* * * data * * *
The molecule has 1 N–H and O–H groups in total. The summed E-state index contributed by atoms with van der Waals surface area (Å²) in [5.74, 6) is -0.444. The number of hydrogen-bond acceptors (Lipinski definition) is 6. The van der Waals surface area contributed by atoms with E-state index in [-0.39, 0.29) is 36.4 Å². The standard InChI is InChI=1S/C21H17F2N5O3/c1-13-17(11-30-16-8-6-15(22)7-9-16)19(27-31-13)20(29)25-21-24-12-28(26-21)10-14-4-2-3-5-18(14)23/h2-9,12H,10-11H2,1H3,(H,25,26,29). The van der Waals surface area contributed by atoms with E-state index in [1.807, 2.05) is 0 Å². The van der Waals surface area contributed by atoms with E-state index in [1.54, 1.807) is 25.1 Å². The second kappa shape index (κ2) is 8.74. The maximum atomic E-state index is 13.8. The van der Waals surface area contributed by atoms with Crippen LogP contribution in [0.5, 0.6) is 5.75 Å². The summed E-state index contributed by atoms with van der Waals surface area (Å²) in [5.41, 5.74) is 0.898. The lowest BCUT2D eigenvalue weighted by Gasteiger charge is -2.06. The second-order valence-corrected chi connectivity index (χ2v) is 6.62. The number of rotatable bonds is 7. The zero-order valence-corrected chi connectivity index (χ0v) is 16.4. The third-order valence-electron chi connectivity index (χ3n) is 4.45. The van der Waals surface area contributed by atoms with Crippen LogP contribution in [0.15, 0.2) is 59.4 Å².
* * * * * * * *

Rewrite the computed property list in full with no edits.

The molecule has 1 N–H and O–H groups in total. The summed E-state index contributed by atoms with van der Waals surface area (Å²) in [5.74, 6) is -0.444. The number of hydrogen-bond acceptors (Lipinski definition) is 6. The van der Waals surface area contributed by atoms with E-state index in [-0.39, 0.29) is 36.4 Å². The standard InChI is InChI=1S/C21H17F2N5O3/c1-13-17(11-30-16-8-6-15(22)7-9-16)19(27-31-13)20(29)25-21-24-12-28(26-21)10-14-4-2-3-5-18(14)23/h2-9,12H,10-11H2,1H3,(H,25,26,29). The van der Waals surface area contributed by atoms with E-state index in [1.807, 2.05) is 0 Å². The van der Waals surface area contributed by atoms with E-state index in [1.54, 1.807) is 25.1 Å². The second kappa shape index (κ2) is 8.74. The maximum atomic E-state index is 13.8. The van der Waals surface area contributed by atoms with Crippen LogP contribution in [0.5, 0.6) is 5.75 Å². The summed E-state index contributed by atoms with van der Waals surface area (Å²) in [5.41, 5.74) is 0.898. The lowest BCUT2D eigenvalue weighted by Gasteiger charge is -2.06. The second-order valence-corrected chi connectivity index (χ2v) is 6.62. The number of rotatable bonds is 7. The zero-order valence-corrected chi connectivity index (χ0v) is 16.4. The third-order valence-electron chi connectivity index (χ3n) is 4.45. The van der Waals surface area contributed by atoms with Crippen LogP contribution in [0.15, 0.2) is 59.4 Å².